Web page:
Wednesday, October 24, 2007

Methodological distinctions and ontological presuppositions

Habermas claims that the methodological distinction between external and internal perspectives is ontologically neutral. A question arises however: in what sense is the methodological distinction to be considered ontologically neutral? The distinction is not ontologically neutral in that it does not have any ontological implications. The distinction is only ontologically neutral in the sense that it is compatible with more than one ontological position. Thus both idealism and naturalism are in principle compatible with the methodological dualism presupposed by a transcendentalist approach. Deriving an ontological position from a methodological distinction involves committing two types of fallacies, viz. an idealistic fallacy and a naturalistic fallacy:

“Only the idealistic fallacy of inferring an ontological difference between mind and body (or Being and beings) from a methodological distinction misleads us into locating the transcendental conditions of objective experience in a transmundane realm of intelligible – or of the history of Being. Conversely the naturalistic fallacy is but the other side of the same coin; it simply assimilates transcendental conditions to empirical conditions, without considering aporias of self-referentiality, and projects them onto a scientifically objectified realm.”

In order to provide ontological support to the above mentioned methodical distinction one needs to take an additional step. Habermas’ weak naturalist hypothesis is meant to provide this additional step. Thus ‘weak’ naturalism is an ontological position that can maintain the methodological distinction between internal and external perspectives without committing either to idealism (which according to Habermas has been discredited) or strong naturalism which Habermas wants to avoid.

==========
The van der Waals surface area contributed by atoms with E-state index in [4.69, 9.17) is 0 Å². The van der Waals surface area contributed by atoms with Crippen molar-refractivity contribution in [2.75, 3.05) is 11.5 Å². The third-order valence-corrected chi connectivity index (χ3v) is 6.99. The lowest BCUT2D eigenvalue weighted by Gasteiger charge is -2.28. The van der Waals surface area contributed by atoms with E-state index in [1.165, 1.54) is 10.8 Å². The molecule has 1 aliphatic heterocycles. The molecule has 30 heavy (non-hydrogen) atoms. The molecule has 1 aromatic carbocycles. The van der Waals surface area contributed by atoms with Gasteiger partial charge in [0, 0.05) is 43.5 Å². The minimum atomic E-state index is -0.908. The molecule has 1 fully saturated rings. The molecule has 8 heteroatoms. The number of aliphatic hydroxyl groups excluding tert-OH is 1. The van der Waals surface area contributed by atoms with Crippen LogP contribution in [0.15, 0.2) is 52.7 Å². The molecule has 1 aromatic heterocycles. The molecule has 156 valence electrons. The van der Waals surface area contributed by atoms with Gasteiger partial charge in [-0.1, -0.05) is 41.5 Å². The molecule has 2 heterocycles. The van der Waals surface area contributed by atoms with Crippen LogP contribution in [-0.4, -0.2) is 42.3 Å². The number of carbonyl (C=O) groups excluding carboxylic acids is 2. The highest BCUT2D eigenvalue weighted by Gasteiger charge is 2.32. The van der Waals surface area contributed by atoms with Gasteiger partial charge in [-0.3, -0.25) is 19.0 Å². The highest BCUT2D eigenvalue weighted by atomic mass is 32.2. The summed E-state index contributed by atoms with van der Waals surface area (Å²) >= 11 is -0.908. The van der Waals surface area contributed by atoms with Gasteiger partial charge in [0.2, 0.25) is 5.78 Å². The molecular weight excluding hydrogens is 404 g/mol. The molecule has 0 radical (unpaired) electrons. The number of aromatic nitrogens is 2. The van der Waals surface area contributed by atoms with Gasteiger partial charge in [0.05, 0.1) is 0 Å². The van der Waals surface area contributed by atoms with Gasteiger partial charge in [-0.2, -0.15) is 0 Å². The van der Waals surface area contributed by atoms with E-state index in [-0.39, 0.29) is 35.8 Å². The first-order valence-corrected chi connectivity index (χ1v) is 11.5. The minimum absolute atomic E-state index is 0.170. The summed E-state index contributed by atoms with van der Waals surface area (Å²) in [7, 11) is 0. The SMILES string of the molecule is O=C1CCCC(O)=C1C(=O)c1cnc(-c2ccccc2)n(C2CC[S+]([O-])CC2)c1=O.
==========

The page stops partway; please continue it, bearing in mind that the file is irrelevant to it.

Also read Epistemic dualism vs. Ontological monism

3 comments:

Gary Davis said...

Ali,

It's not wholly the case that "the [methodological] distinction is....only ontologically neutral in the sense that it is compatible with more than one ontological position" because you have to posit ontological positions in order to have compatibility (a logical point). Ontological neutrality doesn't posit ontological pluralism nor assert ontological ambivalence. The methodological distinction is a pragmatic and conceptual distinction that is implicitly declining participation in ontologically-relevant stances.

Ali Rizvi said...

Gary,

I agree that “ontological neutrality doesn't posit ontological pluralism nor assert ontological ambivalence", at least, not necessarily. Though, it’s logically and factually possible. As far as Habermas position is concerned, it's clear that he doesn't posit ontological pluralism (he is a monist in this regard) and nor does he assert ontological ambivalence.

Habermas' stance is methodological in the specific sense that he doesn't derive his ontological position from his methodological stance. His ontological stance or position is an empirical hypothesis added to this.

gary e. davis said...

Ali,

I would gladly pursue this further with you via our shared venue of the Yahoo! Habermas list, especially in terms of section 7 of "The Language Game of Responsibie Agency...."

Habermas' [JH> "assumption of ontological monism" cannot be [AR> "an empirical hypothesis," given the participant condition, let alone a hypothesis "added" to a methodological distinction that is based in cognitive conditions of action. Rather, it is, I would argue, a conceptual feature of conceptually-open inquiry (an essentially pragmatic stance). His "assumption" is a "stand-in" (as he characterizes philosophy itself, in Moral Consciousness...) for [JH> "the puzzle of how a mind that has...perspectival structure is situated in nature" ("Language Game...," 39). How situated we are, whereby (as Searle says) the mind is what the brain does!

 
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